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  • 1. Bjorkander, Inge
    et al.
    Forslund, Lennart
    Kahan, Thomas
    Ericson, Mats
    KTH, School of Technology and Health (STH), Ergonomics (Closed 20130701).
    Held, Claes
    Rehnqvist, Nina
    Hjemdahl, Paul
    Differential index: a simple time domain heart rate variability analysis with prognostic implications in stable angina pectoris2008In: Cardiology, ISSN 0008-6312, E-ISSN 1421-9751, Vol. 111, no 2, p. 126-133Article in journal (Refereed)
    Abstract [en]

    OBJECTIVES: To examine the usefulness of time domain heart rate variability (HRV) measurements by a simple graphical method, the differential index (DI), in prognostic assessments of patients with chronic stable angina pectoris.

    METHODS: HRV measurements in the time domain by DI were compared to conventional measurements of standard deviation of all normal-to-normal intervals (SDNN), percent of differences between adjacent normal RR intervals >50 ms (PNN50) and square root of the mean of the sum of squares of differences between adjacent normal RR intervals (RMSSD) from 24-hour ambulatory electrocardiographic recordings in 678 patients in the Angina Prognosis Study in Stockholm. The patients received double-blind treatment with metoprolol or verapamil. Main outcome measures were cardiovascular death or non-fatal myocardial infarction during follow-up (median 40 months).

    RESULTS: Patients suffering cardiovascular death (n = 30) had lower DI, SDNN and PNN50 (all p < 0.001). In a multivariate Cox model, DI below median independently predicted cardiovascular death (p = 0.002), as did SDNN (p = 0.016) and PNN50 (p = 0.030), but not RMSSD (p = 0.10). The separation of survival curves was most pronounced and specificity was slightly better with DI. DI and PNN50 increased with metoprolol but not verapamil treatment. Short-term treatment effects were not related to prognosis.

    CONCLUSIONS: Low time domain HRV carries independent prognostic information regarding cardiovascular death in stable angina pectoris. The simple DI method provided equally good or better prognostic information than conventional, more laborious HRV methods.

  • 2.
    Govind, Satish C.
    et al.
    BMJ Heart Center, Bangalore, India.
    Brodin, Lars-Åke
    Department of Clinical Physiology, Karolinska University Hospital at Huddinge, Stockholm, Sweden.
    Nowak, J.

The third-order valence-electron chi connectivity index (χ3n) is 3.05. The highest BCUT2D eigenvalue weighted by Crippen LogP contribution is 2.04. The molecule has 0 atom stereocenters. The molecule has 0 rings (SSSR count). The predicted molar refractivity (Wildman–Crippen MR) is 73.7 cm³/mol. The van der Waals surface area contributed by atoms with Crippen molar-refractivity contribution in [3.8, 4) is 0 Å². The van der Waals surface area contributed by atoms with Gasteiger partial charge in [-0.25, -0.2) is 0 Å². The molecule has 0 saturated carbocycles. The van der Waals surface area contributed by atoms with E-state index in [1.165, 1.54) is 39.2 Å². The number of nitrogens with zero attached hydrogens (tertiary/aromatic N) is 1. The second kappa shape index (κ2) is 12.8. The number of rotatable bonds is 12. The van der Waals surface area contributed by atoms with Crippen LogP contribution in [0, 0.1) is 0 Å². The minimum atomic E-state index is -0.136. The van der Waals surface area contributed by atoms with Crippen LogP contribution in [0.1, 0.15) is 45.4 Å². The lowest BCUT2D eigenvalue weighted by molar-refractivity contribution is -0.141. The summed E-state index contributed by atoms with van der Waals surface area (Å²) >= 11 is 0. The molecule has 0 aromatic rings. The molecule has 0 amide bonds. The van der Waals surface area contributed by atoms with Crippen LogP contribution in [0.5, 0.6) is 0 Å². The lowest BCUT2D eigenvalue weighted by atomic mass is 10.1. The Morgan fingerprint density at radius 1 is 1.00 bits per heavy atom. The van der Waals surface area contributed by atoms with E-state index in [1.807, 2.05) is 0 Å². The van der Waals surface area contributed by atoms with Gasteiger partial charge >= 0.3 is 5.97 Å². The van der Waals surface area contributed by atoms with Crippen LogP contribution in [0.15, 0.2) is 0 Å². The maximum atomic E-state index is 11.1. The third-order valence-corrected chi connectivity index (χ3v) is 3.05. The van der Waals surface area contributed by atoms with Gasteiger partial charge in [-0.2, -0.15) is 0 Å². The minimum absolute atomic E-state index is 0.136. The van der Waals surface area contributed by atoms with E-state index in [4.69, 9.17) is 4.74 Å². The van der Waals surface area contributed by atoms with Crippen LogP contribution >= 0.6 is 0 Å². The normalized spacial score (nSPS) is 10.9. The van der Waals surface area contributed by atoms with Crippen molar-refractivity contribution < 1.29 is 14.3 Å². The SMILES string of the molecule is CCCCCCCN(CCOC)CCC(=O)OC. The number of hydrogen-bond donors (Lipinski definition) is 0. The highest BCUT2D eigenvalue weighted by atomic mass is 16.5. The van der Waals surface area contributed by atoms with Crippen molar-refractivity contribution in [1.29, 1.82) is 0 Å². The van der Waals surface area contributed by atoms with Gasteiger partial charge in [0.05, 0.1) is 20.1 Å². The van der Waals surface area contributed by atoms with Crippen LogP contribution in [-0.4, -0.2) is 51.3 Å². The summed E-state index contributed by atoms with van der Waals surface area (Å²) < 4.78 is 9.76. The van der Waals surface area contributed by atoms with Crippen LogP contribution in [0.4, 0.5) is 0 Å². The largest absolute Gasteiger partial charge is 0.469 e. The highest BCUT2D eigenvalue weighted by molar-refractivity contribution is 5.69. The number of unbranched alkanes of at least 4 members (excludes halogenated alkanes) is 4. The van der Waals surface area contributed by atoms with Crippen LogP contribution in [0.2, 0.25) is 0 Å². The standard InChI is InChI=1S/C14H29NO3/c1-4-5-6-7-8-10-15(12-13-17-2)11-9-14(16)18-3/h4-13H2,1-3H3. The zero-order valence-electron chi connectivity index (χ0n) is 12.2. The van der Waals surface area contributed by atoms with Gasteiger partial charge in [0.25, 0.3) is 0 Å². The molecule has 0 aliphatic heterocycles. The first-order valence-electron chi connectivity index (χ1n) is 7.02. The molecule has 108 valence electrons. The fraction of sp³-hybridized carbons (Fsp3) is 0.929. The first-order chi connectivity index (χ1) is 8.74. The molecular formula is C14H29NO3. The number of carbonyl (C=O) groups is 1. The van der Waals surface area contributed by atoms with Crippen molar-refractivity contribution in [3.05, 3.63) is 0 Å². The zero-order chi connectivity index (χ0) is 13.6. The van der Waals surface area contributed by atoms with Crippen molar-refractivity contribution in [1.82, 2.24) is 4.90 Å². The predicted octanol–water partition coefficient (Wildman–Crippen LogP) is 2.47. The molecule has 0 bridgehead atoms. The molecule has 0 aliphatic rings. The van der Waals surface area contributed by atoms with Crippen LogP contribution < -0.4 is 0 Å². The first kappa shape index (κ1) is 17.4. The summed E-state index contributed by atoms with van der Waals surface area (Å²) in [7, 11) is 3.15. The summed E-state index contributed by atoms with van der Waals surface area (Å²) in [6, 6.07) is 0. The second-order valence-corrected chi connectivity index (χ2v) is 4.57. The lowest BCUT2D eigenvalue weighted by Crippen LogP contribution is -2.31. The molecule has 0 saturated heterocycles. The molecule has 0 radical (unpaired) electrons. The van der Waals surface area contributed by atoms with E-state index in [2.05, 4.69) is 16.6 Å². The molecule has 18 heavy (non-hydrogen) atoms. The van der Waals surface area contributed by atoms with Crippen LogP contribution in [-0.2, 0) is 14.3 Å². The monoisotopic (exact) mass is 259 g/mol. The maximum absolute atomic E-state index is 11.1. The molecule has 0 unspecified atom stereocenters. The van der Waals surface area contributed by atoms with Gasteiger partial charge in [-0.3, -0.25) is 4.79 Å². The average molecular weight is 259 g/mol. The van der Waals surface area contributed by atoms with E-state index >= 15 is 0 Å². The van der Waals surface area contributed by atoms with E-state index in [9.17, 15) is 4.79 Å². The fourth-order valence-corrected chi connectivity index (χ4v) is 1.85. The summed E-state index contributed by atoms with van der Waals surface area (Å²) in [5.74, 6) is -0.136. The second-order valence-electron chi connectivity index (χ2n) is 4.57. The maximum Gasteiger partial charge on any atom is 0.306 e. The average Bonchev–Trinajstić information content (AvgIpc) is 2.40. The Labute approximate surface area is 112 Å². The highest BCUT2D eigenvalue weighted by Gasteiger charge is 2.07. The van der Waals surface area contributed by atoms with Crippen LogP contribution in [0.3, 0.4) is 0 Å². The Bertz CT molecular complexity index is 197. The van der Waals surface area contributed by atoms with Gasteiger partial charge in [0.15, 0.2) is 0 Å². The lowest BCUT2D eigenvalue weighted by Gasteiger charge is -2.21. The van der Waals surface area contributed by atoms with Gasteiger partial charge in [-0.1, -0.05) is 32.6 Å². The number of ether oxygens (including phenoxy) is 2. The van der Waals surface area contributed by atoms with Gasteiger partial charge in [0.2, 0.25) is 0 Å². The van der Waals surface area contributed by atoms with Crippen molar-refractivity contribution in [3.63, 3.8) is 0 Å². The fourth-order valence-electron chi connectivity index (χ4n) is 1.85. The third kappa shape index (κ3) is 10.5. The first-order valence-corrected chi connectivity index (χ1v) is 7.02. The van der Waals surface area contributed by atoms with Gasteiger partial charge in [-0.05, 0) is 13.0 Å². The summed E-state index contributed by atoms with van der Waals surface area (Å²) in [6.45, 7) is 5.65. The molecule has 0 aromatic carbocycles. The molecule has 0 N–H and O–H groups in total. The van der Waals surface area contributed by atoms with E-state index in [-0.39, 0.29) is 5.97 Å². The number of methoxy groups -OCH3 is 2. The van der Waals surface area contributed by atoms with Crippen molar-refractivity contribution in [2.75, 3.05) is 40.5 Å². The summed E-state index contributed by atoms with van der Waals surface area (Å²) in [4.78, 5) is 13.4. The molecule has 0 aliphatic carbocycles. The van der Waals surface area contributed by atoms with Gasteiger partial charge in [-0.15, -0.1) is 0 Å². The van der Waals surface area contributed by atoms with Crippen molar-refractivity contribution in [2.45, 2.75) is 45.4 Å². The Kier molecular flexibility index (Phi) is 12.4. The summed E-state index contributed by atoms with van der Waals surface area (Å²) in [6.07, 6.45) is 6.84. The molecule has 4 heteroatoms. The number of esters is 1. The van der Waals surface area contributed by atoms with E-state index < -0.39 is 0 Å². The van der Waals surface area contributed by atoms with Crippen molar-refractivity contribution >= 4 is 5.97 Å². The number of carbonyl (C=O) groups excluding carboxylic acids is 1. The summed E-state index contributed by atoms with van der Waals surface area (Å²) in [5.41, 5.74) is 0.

Department of Clinical Physiology, Karolinska University Hospital at Huddinge, Stockholm, Sweden.
    Quintana, M.
    Department of Clinical Physiology, Karolinska University Hospital at Huddinge, Stockholm, Sweden.
    Raumina, S.
    Department of Clinical Physiology, Karolinska University Hospital at Huddinge, Stockholm, Sweden.
    Ramesh, S.S.
    BMJ Heart Center, Bangalore, India.
    Keshava, R.
    BMJ Heart Center, Bangalore, India.
    Saha, S.
    Department of Clinical Physiology, Karolinska University Hospital at Huddinge, Stockholm, Sweden.
    Isolated Type 2 Diabetes mellitus Causes Myocardial Dysfunction That Becomes Worse in the Presence of Cardiovascular Diseases: Results of the Myocardial Doppler in Diabetes (MYDID): Study 12005In: Cardiology, ISSN 0008-6312, E-ISSN 1421-9751, Vol. 103, no 4, p. 189-195Article in journal (Refereed)
    Abstract [en]

    Aims: Patients with type 2 diabetes mellitus (DM) often suffer disproportionately and have a worse outcome when burdened with cardiovascular complications compared with those without DM. A specific heart muscle disease reportedly caused by DM per se may explain this. We sought to investigate whether an echo Doppler diagnosis of such a myocardial disease is clinically relevant in DM with or without coexistent coronary artery disease (CAD) and/or hypertension ( HTN). Subjects and Methods: Two hundred subjects (127 males, 73 females, 56 +/- 10 years) including controls (n=23), patients with HTN (n=20), CAD (n=35), uncomplicated DM (n=59), DM+HTN (n=27), DM+ CAD (n=16) and DM+CAD+HTN (n=20) underwent tissue Doppler-enhanced dobutamine stress echocardiography. Myocardial function was assessed by measuring left ventricular myocardial peak systolic velocity (PSV) and early diastolic velocity at rest and during peak stress, besides measurements of standard Doppler variables. Results: Average left ventricular PSV at rest was significantly lower in CAD (4.7 +/- 1.5) compared with controls (5.7 center dot +/- 1.2) and in DM+CAD+HTN (4.6 +/- 1.4) compared with DM (5.6 +/- 1.3; all p < 0.05). During peak stress, lower PSV persisted in CAD (9.5 +/- 3.1) and DM+CAD+HTN (8.1 +/- 2.7), while appearing de novo in DM (11.3 +/- 2.6) and HTN (11.0 +/- 2.3) unlike in the controls (12.5 +/- 2.5; all p < 0.001). When pooled together, DM subjects with CAD and/or HTN or both had significantly lower PSV (9.1 +/- 2.7) than those without (10.0 +/- 2.8; p < 0.001). Early diastolic velocity response was equally lower in both groups compared with the controls. Conclusion: The results suggest that dobutamine stress unmasks myocardial functional disturbances caused by uncomplicated DM. The discrete disturbances become quantitatively more pronounced in the presence of coexistent cardiovascular diseases.

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